It's a festival which every sister in India awaits the entire year. Its the day when they celebrate their adorable relationship with their brothers. The brothers come, tie Rakhi, gift chocolates, money and sweets to their sisters, and return back to work. And the sisters wait… again… for one complete year.
Well, I am not saying that this is the norm, but it is precisely the case with most of us. Sometimes, we even tie Rakhi to our neighbours and friends. They call us sisters for the next few days, and then again go back to their old self. Again, this is not the norm, but definitely the most prevelant.
But, the point is, most of us do not actually follow the true assence of ‘Raksha Bandhan’. Raksha Bandhan, as the name suggests, is not only about Rakhi and gifts. It is about an oath. An oath that the brother takes, or better say, gifts, to his sister. An oath that he will always protect her, through any means, throughout her life. That oath, somewhere today, is not that relevant as Rakhis and gifts, and its quite unfortunate, to me at least.
Raksha Bandhan has quite a long history in our Indian traditions. Some believe that it is one of the oldest festivals in our country. While it is true that it did exist in some form or the other even before Mahabharata, it is certainly confirmed that it gained tremendous popularity post Mahabharata. Do you know why? Because that ‘OATH’ mattered!
Once upon a time, Lord Krishna was casually travelling with Draupadi by the sea shores. Accidentally, his finger got cut by a sharp object and started bleeding heavily. Draupadi saw that and rushed to his rescue. The bleeding needed to be stopped, and the finger needed to be bandaged. But, there were no clothes available. So, Draupadi teared a small part of her saari, and bandaged Krishna’s finger with it.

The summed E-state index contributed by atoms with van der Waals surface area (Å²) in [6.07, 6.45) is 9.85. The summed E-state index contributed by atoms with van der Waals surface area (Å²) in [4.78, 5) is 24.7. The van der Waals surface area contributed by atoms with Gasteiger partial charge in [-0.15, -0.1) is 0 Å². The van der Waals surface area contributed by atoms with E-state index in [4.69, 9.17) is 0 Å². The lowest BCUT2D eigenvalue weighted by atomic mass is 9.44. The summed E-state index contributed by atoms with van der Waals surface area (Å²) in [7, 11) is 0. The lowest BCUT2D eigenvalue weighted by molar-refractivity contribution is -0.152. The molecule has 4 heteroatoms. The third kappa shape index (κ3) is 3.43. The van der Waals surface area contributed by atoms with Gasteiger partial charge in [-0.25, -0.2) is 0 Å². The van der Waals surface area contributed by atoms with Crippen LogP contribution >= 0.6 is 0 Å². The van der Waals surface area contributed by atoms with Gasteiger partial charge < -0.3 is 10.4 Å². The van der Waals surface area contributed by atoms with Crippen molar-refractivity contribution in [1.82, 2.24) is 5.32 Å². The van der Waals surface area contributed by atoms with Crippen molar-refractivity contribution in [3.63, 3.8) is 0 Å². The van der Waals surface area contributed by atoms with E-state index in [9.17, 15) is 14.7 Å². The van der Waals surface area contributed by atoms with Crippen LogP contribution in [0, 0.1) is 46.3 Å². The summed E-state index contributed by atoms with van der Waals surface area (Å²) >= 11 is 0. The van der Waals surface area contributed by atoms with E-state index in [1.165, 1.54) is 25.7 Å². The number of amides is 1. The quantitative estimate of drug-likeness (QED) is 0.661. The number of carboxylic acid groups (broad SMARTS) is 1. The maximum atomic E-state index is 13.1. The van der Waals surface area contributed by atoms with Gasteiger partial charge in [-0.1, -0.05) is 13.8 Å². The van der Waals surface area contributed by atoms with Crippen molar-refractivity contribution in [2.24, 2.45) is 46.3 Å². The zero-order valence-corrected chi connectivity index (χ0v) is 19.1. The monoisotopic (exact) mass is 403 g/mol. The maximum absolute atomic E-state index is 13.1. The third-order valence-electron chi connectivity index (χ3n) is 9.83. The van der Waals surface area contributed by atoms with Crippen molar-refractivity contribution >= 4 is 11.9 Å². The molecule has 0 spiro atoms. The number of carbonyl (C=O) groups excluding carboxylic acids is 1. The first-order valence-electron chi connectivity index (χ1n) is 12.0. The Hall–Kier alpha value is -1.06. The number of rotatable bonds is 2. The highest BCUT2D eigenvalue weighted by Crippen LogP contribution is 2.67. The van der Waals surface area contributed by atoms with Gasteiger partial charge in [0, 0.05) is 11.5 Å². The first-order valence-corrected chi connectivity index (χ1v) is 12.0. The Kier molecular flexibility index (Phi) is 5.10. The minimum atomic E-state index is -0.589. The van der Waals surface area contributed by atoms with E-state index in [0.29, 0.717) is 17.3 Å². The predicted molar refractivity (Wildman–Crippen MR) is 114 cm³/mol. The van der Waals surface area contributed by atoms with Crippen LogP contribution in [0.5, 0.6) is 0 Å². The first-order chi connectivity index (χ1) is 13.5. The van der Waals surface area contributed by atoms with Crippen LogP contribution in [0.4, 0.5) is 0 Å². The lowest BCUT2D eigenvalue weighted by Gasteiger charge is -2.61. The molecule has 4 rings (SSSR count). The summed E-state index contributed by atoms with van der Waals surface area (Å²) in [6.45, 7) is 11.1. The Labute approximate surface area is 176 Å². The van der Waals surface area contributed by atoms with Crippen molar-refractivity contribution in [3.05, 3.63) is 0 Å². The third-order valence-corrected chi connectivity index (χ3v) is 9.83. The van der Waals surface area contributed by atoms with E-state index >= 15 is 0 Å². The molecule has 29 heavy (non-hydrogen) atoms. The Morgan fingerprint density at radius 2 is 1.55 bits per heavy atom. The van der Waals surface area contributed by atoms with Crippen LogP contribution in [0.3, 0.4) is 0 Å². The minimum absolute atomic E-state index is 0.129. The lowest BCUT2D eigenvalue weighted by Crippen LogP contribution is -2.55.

At that point of time, Krishna had nothing to give her, so he gave her an oath. He promised her that he would return her ‘the silk cloth’ that she had gifted him in the most appropriate way possible. He also promised her that he would protect her life.
Do you know what happened to that ‘silk cloth’? That silk cloth saved Draupadi from Duryodhana. During the game of dice, when the Kauravas tried to remove her clothes, Krishna had sent the silk cloth back to her. This saved her respect that night. Most importantly, Krishna kept his promise. He returned the favour in the most appropriate manner.
That ‘oath’ saved a women from getting darkened forever. And this incident gave rise to ‘Raksha Bandhan’ - a bond of protection between a brother and a sister.
Taday, we are going through a terrible time. There is not a single day when there are no rape cases in India. Every day, a woman is being tortured. Every day, a girl has to go through living hell.
But then, think about it this way. Most of the girls who suffer, also have brothers. But where are they? When their sisters, who tied them rakhis, are tortured, do they care to come and protect them? Well many brothers do, but many others don't. Nowadays, it is there ‘Choice’, not ‘Compulsion’.
There is a very famous song on Rakhi whose lyrics says
Ise samjho na resham ka taar bhaiya… Mere Rakhi ka Matlab Hai Pyaar Bhaiya
Translation - My dear brother, do not take this ribbon as just a simple piece of silk, my love for you resides inside this silk.
It's my personal opinion, so please don't take it personally. I would ask my brother one question before tying him the Rakhi - ‘Do you care?’. Brothers often think that gifting chocolate boxes is their biggest responsibility on Rakhi. They must remember that their one oath can give a better gift of ‘security’ to their sisters. So, this Rakhi, celebrate the festival honestly, if you genuinely care for your sister!